Consolidation in the sector continued at a pretty good clip this year, although it was still a deceleration overall perhaps from prior years. Here's a quick review, and let me know if I missed anything.
One of the most interesting moves wasn't an M&A but rather the opposite. Windstream spun off its network assets as CS&L, a REIT specializing in triple net leasing of infrastructure assets. The question has been whether it was just a one time thing, or whether CS&L would find other candidates. So far we're still waiting, but this sort of thing does take some time to negotiate.
The biggest overall deals came in the ILEC and cable MSO spaces. Verizon found a buyer for another $15B or so of its landline business. Frontier will take on much of the Verizon fiber and copper that used to be GTE much as they did a few years ago elsewhere. When Comcast came up short with regulators, Charter stepped in and revealed its own purchase of TW Cable. And Altice provided the rest of the fireworks with deals to acquire SuddenLink and Cablevision.
The biggest pure fiber deal in the US this year belonged to Lightower, which pounced on regional rival Fibertech for $1.9B. Lightower's M&A appetite will likely turn outward now, possibly toward assembling a national footprint.
The second biggest pure fiber deal in the US belonged to an invader from the tower space. Crown Castle entered the fray with the $1B purchase of Synesys from Quanta, and followed up with the quiet purchase of privately held Access Fiber. Crown Castle's effect on the metro fiber markets is definitely worth keeping an eye on for 2016.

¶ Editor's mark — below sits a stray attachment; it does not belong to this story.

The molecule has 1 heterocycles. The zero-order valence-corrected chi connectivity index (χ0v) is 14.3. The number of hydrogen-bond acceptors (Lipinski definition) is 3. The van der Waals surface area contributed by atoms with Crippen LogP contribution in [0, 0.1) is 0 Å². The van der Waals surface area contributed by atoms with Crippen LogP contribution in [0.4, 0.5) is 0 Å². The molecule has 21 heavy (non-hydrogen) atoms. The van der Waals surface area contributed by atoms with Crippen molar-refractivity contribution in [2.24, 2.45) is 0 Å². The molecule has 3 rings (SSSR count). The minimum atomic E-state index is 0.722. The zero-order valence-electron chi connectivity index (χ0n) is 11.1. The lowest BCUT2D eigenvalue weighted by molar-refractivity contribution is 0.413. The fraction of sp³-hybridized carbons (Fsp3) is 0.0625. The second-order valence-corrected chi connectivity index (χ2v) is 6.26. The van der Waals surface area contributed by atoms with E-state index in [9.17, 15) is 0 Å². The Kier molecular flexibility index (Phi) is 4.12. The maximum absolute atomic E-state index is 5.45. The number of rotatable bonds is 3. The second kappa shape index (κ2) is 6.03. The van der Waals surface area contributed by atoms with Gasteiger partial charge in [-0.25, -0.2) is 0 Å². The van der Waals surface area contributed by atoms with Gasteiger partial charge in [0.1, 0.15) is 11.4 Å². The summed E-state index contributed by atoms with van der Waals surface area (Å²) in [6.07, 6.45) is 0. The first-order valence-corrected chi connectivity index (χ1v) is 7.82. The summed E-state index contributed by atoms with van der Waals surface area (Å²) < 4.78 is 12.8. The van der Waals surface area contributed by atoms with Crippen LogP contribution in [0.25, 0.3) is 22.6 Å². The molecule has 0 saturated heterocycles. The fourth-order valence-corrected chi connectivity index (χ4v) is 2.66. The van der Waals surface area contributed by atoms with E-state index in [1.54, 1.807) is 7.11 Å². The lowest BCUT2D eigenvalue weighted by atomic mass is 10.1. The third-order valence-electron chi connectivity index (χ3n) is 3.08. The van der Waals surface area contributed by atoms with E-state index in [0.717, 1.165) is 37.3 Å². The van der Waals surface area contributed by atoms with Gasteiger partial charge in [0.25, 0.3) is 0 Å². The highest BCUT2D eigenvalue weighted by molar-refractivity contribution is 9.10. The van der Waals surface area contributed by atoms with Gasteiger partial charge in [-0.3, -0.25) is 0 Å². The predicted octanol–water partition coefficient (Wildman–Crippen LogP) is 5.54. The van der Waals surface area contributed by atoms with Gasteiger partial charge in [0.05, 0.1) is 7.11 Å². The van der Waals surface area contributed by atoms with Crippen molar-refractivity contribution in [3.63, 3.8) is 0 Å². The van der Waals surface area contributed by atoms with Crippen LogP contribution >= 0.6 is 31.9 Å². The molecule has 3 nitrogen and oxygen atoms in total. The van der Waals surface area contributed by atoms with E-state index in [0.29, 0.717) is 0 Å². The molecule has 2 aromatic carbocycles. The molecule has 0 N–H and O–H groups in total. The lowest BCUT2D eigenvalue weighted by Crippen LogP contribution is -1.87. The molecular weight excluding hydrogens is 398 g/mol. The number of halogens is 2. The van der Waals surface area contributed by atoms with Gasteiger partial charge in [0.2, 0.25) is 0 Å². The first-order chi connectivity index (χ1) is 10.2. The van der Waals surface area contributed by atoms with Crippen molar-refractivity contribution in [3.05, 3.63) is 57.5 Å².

Meanwhile, the most active fiber consolidator in recent years spent its effort abroad in two significant acquisitions. Over in Europe Zayo acquired the pan-European fiber network of Viatel, complementing the previous deals for Geo and Neo and suggesting further acquisitions to come. And just to the north in Canada, Zayo will be buying Allstream for its fiber assets. Zayo's US appetite seems to have turned towards colo, but we'll save that for another day.
Zayo wasn't the only European acquirer, as the region saw M&A activity continue to simmer. Interoute bought Easynet, euNetworks picked up Inland Fibre, and CityFibre pounced on KCOM's network assets. And private equity was active too, as Fidelity bought out the public and took Colt private, while Antin took the reins over at EuroFiber.
And there was some non-incumbent activity down under to keep in mind as well. TPG bought iiNet for $AU$1.4B deal to more firmly establish itself as Telstra's fiber rival.
Back in the USA at higher levels of the network, two other upstarts gained yet further scale nationally. GTT bought the managed services division of MegaPath and followed up with a deal for One Source Networks. And Birch bought both OrbitCom and pieces of Sage Telecom. Both companies have been rolling up assets steadily and neither can be considered small anymore to be sure.
The rest of US network M&A activity was at the regional level, with private equity often helping to grease the wheels. In the far northeast, Oxford bought Bayring. In the northwest, Fatbeam bought EMAN. In Maryland, PEG Bandwidth bought a network from Gores. On the west coast, Integra added the little known assets of opticAccess to its portfolio. In the southwest, Astra Capital Management is acquiring LOGIX Communications. And in the midwest, Great Plains Communications bought pieces of Pinpoint and Arvig bought North Star Fiber, while Anderson Pacific bought Neutral Path.
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